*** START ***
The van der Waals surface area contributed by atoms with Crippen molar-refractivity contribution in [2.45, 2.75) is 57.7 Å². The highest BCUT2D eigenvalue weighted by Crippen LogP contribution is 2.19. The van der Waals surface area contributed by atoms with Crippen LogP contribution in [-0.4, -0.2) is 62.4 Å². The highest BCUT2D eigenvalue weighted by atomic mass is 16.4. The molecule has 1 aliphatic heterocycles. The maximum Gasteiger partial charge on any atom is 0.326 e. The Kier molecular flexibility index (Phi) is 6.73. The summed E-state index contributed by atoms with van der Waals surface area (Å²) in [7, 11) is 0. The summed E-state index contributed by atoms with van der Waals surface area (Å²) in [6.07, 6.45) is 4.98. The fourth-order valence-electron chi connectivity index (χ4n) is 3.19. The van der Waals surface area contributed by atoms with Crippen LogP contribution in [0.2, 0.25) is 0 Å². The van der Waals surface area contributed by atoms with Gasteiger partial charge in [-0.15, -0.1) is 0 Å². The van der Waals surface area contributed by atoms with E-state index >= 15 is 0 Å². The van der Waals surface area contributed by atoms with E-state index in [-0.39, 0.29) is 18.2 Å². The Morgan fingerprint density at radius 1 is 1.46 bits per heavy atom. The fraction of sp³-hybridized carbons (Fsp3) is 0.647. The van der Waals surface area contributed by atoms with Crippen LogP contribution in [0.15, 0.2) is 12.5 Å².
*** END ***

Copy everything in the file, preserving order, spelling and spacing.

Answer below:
The van der Waals surface area contributed by atoms with Crippen molar-refractivity contribution in [2.45, 2.75) is 57.7 Å². The highest BCUT2D eigenvalue weighted by Crippen LogP contribution is 2.19. The van der Waals surface area contributed by atoms with Crippen LogP contribution in [-0.4, -0.2) is 62.4 Å². The highest BCUT2D eigenvalue weighted by atomic mass is 16.4. The molecule has 1 aliphatic heterocycles. The maximum Gasteiger partial charge on any atom is 0.326 e. The Kier molecular flexibility index (Phi) is 6.73. The summed E-state index contributed by atoms with van der Waals surface area (Å²) in [7, 11) is 0. The summed E-state index contributed by atoms with van der Waals surface area (Å²) in [6.07, 6.45) is 4.98. The fourth-order valence-electron chi connectivity index (χ4n) is 3.19. The van der Waals surface area contributed by atoms with Crippen LogP contribution in [0.2, 0.25) is 0 Å². The van der Waals surface area contributed by atoms with Gasteiger partial charge in [-0.15, -0.1) is 0 Å². The van der Waals surface area contributed by atoms with E-state index >= 15 is 0 Å². The van der Waals surface area contributed by atoms with E-state index in [-0.39, 0.29) is 18.2 Å². The Morgan fingerprint density at radius 1 is 1.46 bits per heavy atom. The fraction of sp³-hybridized carbons (Fsp3) is 0.647. The van der Waals surface area contributed by atoms with Crippen LogP contribution in [0.15, 0.2) is 12.5 Å².